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    ABSTRACT: Star copolymers have attracted significant interest due to their different characteristics compared with diblock copolymers, including higher critical micelle concentration, lower viscosity, unique spatial shape, or morphologies. Development of synthetic skills such as anionic polymerization and controlled radical polymerization have made it possible to make diverse architectures of polymers. Depending on the molecular architecture of the copolymer, numerous morphologies are possible, for instance, Archimedean tiling patterns and cylindrical microdomains at symmetric volume fraction for miktoarm star copolymers as well as asymmetric lamellar microdomains for star-shaped copolymers, which have not been reported for linear block copolymers. In this review, we focus on morphologies and microphase separations of miktoarm (AmBn and ABC miktoarm) star copolymers and star-shaped [(A-b-B)n] copolymers with nonlinear architecture. © 2014 Wiley Periodicals, Inc. J. Polym. Sci., Part B: Polym. Phys. 2014
    Journal of Polymer Science Part B Polymer Physics 10/2014;
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    ABSTRACT: A microhomogenization/macrohomogenization procedure is proposed to compute the mechanical and swelling behavior of ionomer (Nafion) membranes for fuel cells under external compression loads. The membrane is viewed as a periodic porous media composed of a charged solid phase saturated by an aqueous electrolyte solution. We establish the equation of state in a single membrane pore based on a rigorous treatment of thermodynamic, electrostatic (Poisson–Boltzmann equation) and of mechanical equilibrium. The homogenization technique is then applied to propagate the information available in the pore-scale model to the macroscale. Numerical experiments are performed to illustrate the results in a cylindrical pore geometry. The results show that the swelling pressure can be approximated by the osmotic pressure, which depends on the charge density at the pore walls and the pore radius. The model predicts the water content of liquid equilibrated membrane under various compression loads and the results are consistent with literature data. © 2014 Wiley Periodicals, Inc. J. Polym. Sci., Part B: Polym. Phys. 2014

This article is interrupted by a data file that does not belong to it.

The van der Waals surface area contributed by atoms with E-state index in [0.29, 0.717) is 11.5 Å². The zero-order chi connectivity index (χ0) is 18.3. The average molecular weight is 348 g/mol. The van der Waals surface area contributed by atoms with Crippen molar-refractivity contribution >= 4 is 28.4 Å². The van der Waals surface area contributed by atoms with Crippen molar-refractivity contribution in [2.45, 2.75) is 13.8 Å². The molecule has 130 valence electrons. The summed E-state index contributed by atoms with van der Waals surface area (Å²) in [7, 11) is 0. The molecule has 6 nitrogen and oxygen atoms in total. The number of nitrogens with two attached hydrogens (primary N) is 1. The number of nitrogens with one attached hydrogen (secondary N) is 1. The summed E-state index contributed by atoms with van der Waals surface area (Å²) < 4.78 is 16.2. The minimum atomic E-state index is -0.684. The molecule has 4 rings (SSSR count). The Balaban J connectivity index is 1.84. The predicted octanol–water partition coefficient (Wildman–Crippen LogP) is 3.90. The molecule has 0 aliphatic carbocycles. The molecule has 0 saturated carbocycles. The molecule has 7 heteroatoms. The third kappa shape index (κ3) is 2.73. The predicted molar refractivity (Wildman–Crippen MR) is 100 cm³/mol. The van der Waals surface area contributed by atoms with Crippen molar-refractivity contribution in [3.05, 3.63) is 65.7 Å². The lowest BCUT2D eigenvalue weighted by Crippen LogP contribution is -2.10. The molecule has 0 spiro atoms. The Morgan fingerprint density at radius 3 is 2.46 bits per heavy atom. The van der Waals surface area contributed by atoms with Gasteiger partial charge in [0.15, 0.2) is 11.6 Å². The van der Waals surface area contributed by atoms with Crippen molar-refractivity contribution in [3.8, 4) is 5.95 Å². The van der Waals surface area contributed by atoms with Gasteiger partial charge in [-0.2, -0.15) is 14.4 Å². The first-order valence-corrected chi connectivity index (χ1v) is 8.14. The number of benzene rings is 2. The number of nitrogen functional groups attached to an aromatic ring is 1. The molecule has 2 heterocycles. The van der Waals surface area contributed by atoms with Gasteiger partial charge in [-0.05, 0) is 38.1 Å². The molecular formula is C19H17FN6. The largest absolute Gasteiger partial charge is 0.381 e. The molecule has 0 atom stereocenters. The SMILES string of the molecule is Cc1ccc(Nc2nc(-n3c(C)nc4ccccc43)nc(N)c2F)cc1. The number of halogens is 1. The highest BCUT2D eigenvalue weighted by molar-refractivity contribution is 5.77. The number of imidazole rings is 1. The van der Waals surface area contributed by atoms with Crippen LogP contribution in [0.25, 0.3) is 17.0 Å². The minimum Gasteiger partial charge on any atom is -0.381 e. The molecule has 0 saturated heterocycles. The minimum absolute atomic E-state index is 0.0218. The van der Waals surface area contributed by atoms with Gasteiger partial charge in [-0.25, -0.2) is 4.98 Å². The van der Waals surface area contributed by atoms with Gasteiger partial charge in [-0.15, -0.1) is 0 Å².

Journal of Polymer Science Part B Polymer Physics 09/2014;
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    ABSTRACT: Different water environments in poly(N-isopropyl acrylamide) (PNIPAAm) hydrogels are identified and characterized using 1H high resolution magic angle spinning (HRMAS) nuclear magnetic resonance (NMR). Local water environments corresponding to a “free” highly mobile species, along with waters showing restricted dynamics are resolved in these swollen hydro-gels. For photo-initiated polymerized PNIPAAm gels, an additional entrapped water species is observed. Spin–spin R2 relaxation experiments support the argument of reduced mobility in the restricted and entrapped water species. By combining pulse field gradient techniques with HRMAS NMR it is possible to directly measure the self-diffusion rate for these different water environments. The behavior of the heterogeneous water environments through the lower critical solution temperature transition is described. © 2014 Wiley Periodicals, Inc. J. Polym. Sci., Part B: Polym. Phys. 2014
    Journal of Polymer Science Part B Polymer Physics 09/2014;